The present invention provides an improved gripping and sealing arrangement for a permanently attached hose end utilizing a ripple crimp on the outer sleeve. This is done by providing a controlled compression of the hose between the sleeve and the insert at a plurality of axially spaced zones. The sleeve is provided with a ripple-type crimp in which the sleeve is reduced in diameter at at least three axially spaced crimping zones and the insert has axially spaced annular ridges and grooves that are spaced apart a distance less than the spacing between the crimped zones on the outer sleeve. Adjacent the outer end of the hose, the outermost crimp zone overlies an annular ridge on the insert to provide a maximum degree of compression of the hose at this point. Since the spacing between the crimped zones is greater than the spacing between the annular ridges on the insert, the crimped zones are aligned progressively farther away from the succeeding annular ridges. Thus, the succeeding crimp zones away from the end of the hose have progressively reduced amounts of compression of the hose with the innermost crimp having the minimum amount of compression. This minimum zone of compression occurs adjacent the end of the sleeve where the greatest amount of flexing occurs as the hose bends with respect to the hose end to minimize the amount of distortion of any braid layers and minimizing the amount of deformation of the rubber or plastic material.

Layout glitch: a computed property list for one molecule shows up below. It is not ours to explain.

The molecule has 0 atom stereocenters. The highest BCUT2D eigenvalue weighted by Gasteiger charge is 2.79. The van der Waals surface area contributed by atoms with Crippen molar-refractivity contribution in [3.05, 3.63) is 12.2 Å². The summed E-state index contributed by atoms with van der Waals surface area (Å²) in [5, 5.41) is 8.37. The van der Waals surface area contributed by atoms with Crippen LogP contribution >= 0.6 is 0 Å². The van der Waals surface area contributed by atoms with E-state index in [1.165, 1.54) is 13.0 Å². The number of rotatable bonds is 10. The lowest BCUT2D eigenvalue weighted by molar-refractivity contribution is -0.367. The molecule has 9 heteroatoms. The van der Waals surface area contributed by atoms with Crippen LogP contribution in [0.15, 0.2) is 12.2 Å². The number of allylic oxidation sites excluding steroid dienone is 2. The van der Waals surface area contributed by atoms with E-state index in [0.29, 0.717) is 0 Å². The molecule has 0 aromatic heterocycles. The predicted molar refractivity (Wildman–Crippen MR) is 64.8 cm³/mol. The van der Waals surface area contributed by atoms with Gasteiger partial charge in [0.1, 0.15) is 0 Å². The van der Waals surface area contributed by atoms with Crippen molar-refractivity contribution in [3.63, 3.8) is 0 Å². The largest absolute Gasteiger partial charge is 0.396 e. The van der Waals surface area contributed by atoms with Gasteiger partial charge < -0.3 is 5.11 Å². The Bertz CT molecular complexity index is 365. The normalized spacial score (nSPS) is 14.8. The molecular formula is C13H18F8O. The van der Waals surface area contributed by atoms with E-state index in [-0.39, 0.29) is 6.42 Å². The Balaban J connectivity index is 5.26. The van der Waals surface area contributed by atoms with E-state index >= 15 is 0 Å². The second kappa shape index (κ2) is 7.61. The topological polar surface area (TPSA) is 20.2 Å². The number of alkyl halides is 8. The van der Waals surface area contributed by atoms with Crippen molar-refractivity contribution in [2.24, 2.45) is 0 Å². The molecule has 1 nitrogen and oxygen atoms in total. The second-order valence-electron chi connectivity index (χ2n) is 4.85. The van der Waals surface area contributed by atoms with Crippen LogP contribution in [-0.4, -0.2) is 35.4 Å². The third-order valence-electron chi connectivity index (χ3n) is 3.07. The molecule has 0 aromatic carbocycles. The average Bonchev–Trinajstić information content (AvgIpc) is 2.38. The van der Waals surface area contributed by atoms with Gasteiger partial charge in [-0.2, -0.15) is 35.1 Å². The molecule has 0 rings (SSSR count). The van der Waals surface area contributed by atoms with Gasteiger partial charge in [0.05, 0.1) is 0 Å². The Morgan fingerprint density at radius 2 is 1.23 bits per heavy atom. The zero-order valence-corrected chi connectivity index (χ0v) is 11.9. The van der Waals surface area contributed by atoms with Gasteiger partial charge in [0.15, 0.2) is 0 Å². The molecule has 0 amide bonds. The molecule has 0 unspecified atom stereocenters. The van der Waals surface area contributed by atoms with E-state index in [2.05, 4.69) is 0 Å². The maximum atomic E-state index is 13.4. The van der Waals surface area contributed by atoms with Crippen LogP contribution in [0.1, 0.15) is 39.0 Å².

Furthermore, this arrangement is particularly adapted to accommodate variations in tolerance of the hose, including wall thickness, as well as variations in the outer diameter because the space between the axially spaced crimp zones has substantially reduced compression of the hose material to allow the hose material at the crimped zones to flow axially toward the uncrimped spaces. This tends to allow a redistribution of the rubber and plastic hose material to further ensure that the progressive zones of compression with the outermost zone adjacent the end of the hose having the maximum amount of compression and the innermost zone adjacent the end of the sleeve having the minimum amount of compression, to provide sealing and gripping of the hose with minimum damage to the hose material in the zones of greatest flexing and working of the hose material.